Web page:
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A CurtainUp Review
The Shadow of a Gunman

What danger can there be in the shadow of a gunman?— Minnie Powell
The Shadow of a Gunman
Harry Smith and Michael Mellamphy. (Photo: Carol Rosegg.)
It is 1920, and the Irish battle for independence has begun. In the streets outside the Dublin tenements where budding poet Donal Davoren is visiting his peddler friend Seumus Shields the Irish revolutionaries are clashing with the British auxiliary forces. The locals, including Seumus, side with the rebels, though they clearly have no idea of how violent and tragic things will get.

While the poet-visitor hardly looks, acts or sounds like a gun toting IRA gunman, the lovely young Minnie Powell buys into the rumor that he is indeed one of their volunteers. Donal doesn't confirm these assumptions, but neither does he deny them since this notoriety is apparently making him more appealing to Minnie. The play derives its title from her flirtatious and admiring "What danger can there be in the shadow of a gunman?"

Of course Minnie and the other tenement residents whose interest these rumors about Donal attracts are wrong about his identity. However, this did give O'Casey a chance to prove his belief that comedy was part of any tragedy, especially an Irish one; or, as Seumus Shields observes "It's the Irish people all over. They take a serious thing as a joke and a joke as a serious thing."

And while the mistaken identity business and Donal's failure to correct it gives the play its comic side, it makes the mostly talky first act essentially a building block for the plot's violent and tragic climax.

Given that Shadow. . . did suffer from the structural weaknesses of a fledgling work, the invaluable Irish Rep's co-founders, Charlotte Moore and Ciaran O'Reilly, have now tapped into its strengths twice with vivid, well-paced productions: The first time in 1999 when O'Reilly was on stage as Seamus Shields and Moore directed.

That was back before the company's Chelsea home underwent it's beautiful renovation. Now, making full use of their handsome new setting, Moore and O'Reilly are devoting their entire season to O'Casey's Dublin trilogy, starting with Shadow of a Gunman, . This time it's directed by O'Reilly with solid attention to its blend of humor and horrified distress.

While The Shadow of a Gunman has often been regarded as a mere curtain raiser for its followups—Juno and the Paycock and The Plough and the Stars it certainly belongs in this season. Besides, it did, as our review back in 1999 pointed out, broach the ideas in which O'Casey continued to traffic: his ever germane abhorrence of guns and war, something of his self-mocking disdain for the Irish, the pretense of a woman's proper place and the juxtapositioning of the tragic and the comic (per Seumus's quip about the Irish dual approach to a joke).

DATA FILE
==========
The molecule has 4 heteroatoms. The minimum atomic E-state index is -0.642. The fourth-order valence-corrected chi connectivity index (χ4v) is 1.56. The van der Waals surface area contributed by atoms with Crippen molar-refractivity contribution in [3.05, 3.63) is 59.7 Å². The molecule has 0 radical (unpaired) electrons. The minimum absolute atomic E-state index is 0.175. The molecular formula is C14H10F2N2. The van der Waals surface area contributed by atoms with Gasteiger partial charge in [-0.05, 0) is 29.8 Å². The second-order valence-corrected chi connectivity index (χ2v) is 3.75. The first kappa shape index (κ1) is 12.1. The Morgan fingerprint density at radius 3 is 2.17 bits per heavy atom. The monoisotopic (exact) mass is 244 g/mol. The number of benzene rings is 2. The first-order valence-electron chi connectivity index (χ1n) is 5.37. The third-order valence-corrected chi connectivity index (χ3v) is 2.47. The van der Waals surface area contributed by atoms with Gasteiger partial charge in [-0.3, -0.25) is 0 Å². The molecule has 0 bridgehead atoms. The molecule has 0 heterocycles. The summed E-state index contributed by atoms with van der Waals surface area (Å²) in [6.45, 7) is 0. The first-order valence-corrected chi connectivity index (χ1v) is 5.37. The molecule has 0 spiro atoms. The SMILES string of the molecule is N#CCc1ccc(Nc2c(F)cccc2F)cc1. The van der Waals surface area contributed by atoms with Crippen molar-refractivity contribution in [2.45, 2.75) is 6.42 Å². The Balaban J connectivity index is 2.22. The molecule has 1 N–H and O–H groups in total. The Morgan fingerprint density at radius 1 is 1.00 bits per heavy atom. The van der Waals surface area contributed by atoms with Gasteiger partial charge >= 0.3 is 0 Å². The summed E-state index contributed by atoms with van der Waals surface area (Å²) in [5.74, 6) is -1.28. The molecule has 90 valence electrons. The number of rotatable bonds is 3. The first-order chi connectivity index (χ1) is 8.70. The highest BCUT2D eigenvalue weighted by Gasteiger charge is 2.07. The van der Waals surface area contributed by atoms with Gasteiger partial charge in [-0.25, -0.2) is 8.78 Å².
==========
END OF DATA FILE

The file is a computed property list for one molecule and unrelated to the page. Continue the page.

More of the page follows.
Though characters we meet in the first act function mainly to plant the seeds for the more action-packed second act, O'Reilly has assembled a splendid team of actors to create a group portrait of the intricate social intercourse within these impoverished tenements.

James Russell and Meg Hennessy do well as the romantic couple, as does Michael Mellamphy as Seumus. But it's the actors in the minor roles who really give them color and meke them less the overly familiar types they've become over the years. Standouts here include two Irish Rep regulars, Terry Donnelly and John Keating, as Mr. and Mrs. Girgson, roles they also impressed with in 1999.

While the theater's renovation didn't result in a hugely expanded stage, it has nevertheless allowed more sophisticated staging and design work. Charlie Corcoran's set is finely detailed and atmosphericaly lit by ryan Rumery and Florian Staab. The director has made effective use of the hallway and stairway leading to the new balcony. Adding to the visual and aural pleasures are Linda Fisher and David Toser's subtly hued costumes.

The Irish Rep's deservedly long and widely praised history has already included work by one of the more current favorite authors of Irish Plays, Conor McPherson (most recently,The Seafarerr, also directed by Mr. O'Reilly). No doubt, one of these days they'll get around to Martin McDonagh's edgy trilogies. But in the meantime, this season is a fine opportunity to acquaint or reacquaint yourself with a man whose much earlier trilogy nailed his reputation as the best Irish playwright of the twentieth century.

In case you'd like to see the 1972 film adaptation of Gunman with a young Richard Dreyfuss as Tommy Owen, the neighbor whose actions lead to the tragic finale, the O'Casey season includes two screenings in its small downstairs theater (2/21 at 7pm and 2/22 at 8pm). Juno and the Paycock will begin performances on March 29th and The Plough and the Stars on April 20th.For details about Sean O'Casey and the history of the revolutionary period that inspired all three plays, be sure to read the company's wonderfully informative program.

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The Shadow of a Gunman by Sean O'Casey
Directed by Cierán O'Reilly
Cast:Una Clancy as Mrs. Henderson, Terry Donnelly as Mrs. Grigson, Rory Duffy as Mr. Maguire, Meg Hennessy as Minnie Powell, John Keating as Mr. Grigson, Robert Langdon Lloyd as Mr. Gallogher, Ed Malone as Tommy Owens, Michael Mellamphy as Seumus Shields, James Russell as Donal Davoren, and Harry Smith as Mr. Mulligan/Auxiliary.
Scenic design by Charlie Corcoran
Costume design by Linda Fisher & David Toser
Sound design by Ryan Rumery & M. Florian Staab
Lighting design by Michael Gottlieb
Properties by Deirdre Brennan
Stage Manager: April Ann Kline
Running Time: 1 hour and 45 minutes including intermission
Irish Repertory Theatre 132 W. 22nd St.
From 1/30/19; opening 2/12/19; closing 5/25/19.
Reviewed by Elyse Sommer at 2/09/19 press preview

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